In organic chemistry, acetyl is a moiety, the acyl with chemical formula CH3CO. It is sometimes represented by the symbol Ac; the acetyl group contains a methyl group single-bonded to a carbonyl. The carbonyl center of an acyl radical has one nonbonded electron with which it forms a chemical bond to the remainder R of the molecule. In IUPAC nomenclature, acetyl is called ethanoyl, although this term is heard; the acetyl moiety is a component of many organic compounds, including acetic acid, the neurotransmitter acetylcholine, acetyl-CoA, acetylcysteine and acetylsalicylic acid. The introduction of an acetyl group into a molecule is called acetylation. In biological organisms, acetyl groups are transferred from acetyl-CoA to other organic molecules. Acetyl-CoA is an intermediate both in the biological synthetase and in the breakdown of many organic molecules. Acetyl-CoA is created during the second stage of cellular respiration, the Krebs Cycle, by the action of pyruvate dehydrogenase on pyruvic acid.
Histones and other proteins are modified by acetylation. For example, on the DNA level, histone acetylation by acetyltransferases causes an expansion of chromatin architecture, allowing for genetic transcription to occur. However, removal of the acetyl group by histone deacetylases condenses DNA structure, thereby preventing transcription. In addition to HDACs, Methyl group additions are able to bind DNA resulting in DNA methylation, this is another common way to block DNA acetylation and inhibit gene transcription. Acetylation can be achieved using a variety of methods, the most common one being via the use of acetic anhydride or acetyl chloride in the presence of a tertiary or aromatic amine base. A typical acetylation is the conversion of glycine to N-acetylglycine: H2NCH2CO2H + 2O → CH3CNHCH2CO2H + CH3CO2H Acetylated organic molecules exhibit increased ability to cross the selectively permeable blood–brain barrier. Acetylation helps a given drug reach the brain more making the drug's effects more intense and increasing the effectiveness of a given dose.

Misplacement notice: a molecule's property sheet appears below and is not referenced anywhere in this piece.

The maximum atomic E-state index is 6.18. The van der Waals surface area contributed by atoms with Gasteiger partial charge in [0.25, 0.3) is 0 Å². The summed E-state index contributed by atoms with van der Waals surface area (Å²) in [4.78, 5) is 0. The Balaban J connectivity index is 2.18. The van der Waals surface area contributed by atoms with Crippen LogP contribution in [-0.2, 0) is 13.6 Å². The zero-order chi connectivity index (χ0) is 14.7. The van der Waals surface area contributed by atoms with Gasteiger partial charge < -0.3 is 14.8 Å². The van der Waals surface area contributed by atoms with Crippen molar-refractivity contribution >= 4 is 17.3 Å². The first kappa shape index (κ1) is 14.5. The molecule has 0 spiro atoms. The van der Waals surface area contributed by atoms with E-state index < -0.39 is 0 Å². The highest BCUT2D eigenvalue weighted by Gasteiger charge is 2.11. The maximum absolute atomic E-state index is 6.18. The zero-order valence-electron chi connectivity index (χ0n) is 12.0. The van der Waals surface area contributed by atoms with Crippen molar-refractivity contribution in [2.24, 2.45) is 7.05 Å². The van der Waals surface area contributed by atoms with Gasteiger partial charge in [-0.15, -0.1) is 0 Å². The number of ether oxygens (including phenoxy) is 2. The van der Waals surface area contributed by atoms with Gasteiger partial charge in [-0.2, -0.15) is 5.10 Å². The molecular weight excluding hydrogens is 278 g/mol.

The acetyl group in acetylsalicylic acid enhances its effectiveness relative to the natural anti-inflammatant salicylic acid. In similar manner, acetylation converts the natural painkiller morphine into the far more potent heroin. There is some evidence that acetyl-L-carnitine may be more effective for some applications than L-carnitine. Acetylation of resveratrol holds promise as one of the first anti-radiation medicines for human populations. Acetaldehyde Acetoxy group Histone acetylation and deacetylation Polyoxymethylene plastic, a.k.a. acetal resin, a thermoplastic
Francis E. Quinlan is a retired Brigadier General in the United States Marine Corps. Quinlan is a graduate of Boston University, Southwestern Law School and the University of Wisconsin-Madison, he is married with two children. Quinlan was commissioned an officer in the Marine Corps in 1970 and, following flight training at NAS Pensacola and NAS Whiting Field, was designated as a Naval Aviator flying the AH-1 Seacobra gunship, he transferred to the United States Marine Corps Reserve. As a general officer, he served as Vice Commander, U. S. Marine Corps Forces Pacific and U. S. Marine Corps Forces Central Command during Operation Enduring Freedom. In civilian life, he is a practicing lawyer at Newmeyer & Dillion, a prominent business and real estate law firm in Newport Beach, California. Prior to joining Newmeyer & Dillion, he co-founded the AV rated Newport Beach firm of Kester & Quinlan, LLP, for over 20 years represented banks, venture capital firms, mortgage and general liability insurers and private corporations and individuals in business.
He has worked as a Special Agent and pilot with the Federal Bureau of Investigation. General Quinlan's decorations include the Defense Meritorious Service Medal, Meritorious Service Medal, Joint Meritorious Unit Award, Meritorious Unit Commendation, National Defense Service Medal with bronze star, Sea Service Deployment Ribbon, Armed Forces Reserve Medal and Selected Marine Corps Reserve Medal with three bronze stars
Eric Veiga is a Luxembourgian footballer of Portuguese descent who plays as a midfielder for the U23 squad of C. D. Aves. In 2015, Veiga joined the under-19 side of German club Eintracht Braunschweig from the youth of Bayer 04 Leverkusen. On 3 March 2016, he made his debut for Eintracht Braunschweig II in the Regionalliga Nord. In July 2019, Veiga moved to Portuguese club C. D. Aves, starting for the clubs U23-squad. Veiga represented both Portugal at youth level. On 18 May 2016, he was called up to the Luxembourg senior national team by Luc Holtz for a match against Nigeria, but did not play. Veiga made his debut for Luxembourg on 2 September 2016 in a friendly against Latvia. Eric Veiga – UEFA competition record Eric Veiga at Soccerway Eric Veiga at National-Football-Teams.com Profile at the website of the Portuguese Football Federation